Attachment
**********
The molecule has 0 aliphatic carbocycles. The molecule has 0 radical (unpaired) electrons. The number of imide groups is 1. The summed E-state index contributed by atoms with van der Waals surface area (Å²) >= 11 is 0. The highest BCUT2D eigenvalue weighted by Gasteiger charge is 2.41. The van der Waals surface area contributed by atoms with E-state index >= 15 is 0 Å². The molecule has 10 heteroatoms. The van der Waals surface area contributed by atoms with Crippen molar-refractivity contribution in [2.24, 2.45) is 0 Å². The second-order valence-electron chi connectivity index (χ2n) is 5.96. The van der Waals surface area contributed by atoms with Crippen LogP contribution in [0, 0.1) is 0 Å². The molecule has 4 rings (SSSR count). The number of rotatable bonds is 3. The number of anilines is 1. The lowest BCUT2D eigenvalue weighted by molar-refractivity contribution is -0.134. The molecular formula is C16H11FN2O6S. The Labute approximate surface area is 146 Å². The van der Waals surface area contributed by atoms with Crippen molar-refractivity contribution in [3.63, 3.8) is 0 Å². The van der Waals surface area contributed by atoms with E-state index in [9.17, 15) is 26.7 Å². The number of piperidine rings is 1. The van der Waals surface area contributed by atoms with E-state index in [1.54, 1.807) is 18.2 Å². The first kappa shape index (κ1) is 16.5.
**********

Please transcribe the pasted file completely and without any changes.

The molecule has 0 aliphatic carbocycles. The molecule has 0 radical (unpaired) electrons. The number of imide groups is 1. The summed E-state index contributed by atoms with van der Waals surface area (Å²) >= 11 is 0. The highest BCUT2D eigenvalue weighted by Gasteiger charge is 2.41. The van der Waals surface area contributed by atoms with E-state index >= 15 is 0 Å². The molecule has 10 heteroatoms. The van der Waals surface area contributed by atoms with Crippen molar-refractivity contribution in [2.24, 2.45) is 0 Å². The second-order valence-electron chi connectivity index (χ2n) is 5.96. The van der Waals surface area contributed by atoms with Crippen LogP contribution in [0, 0.1) is 0 Å². The molecule has 4 rings (SSSR count). The number of rotatable bonds is 3. The number of anilines is 1. The lowest BCUT2D eigenvalue weighted by molar-refractivity contribution is -0.134. The molecular formula is C16H11FN2O6S. The Labute approximate surface area is 146 Å². The van der Waals surface area contributed by atoms with Crippen molar-refractivity contribution in [3.63, 3.8) is 0 Å². The van der Waals surface area contributed by atoms with E-state index in [9.17, 15) is 26.7 Å². The number of piperidine rings is 1. The van der Waals surface area contributed by atoms with E-state index in [1.54, 1.807) is 18.2 Å². The first kappa shape index (κ1) is 16.5.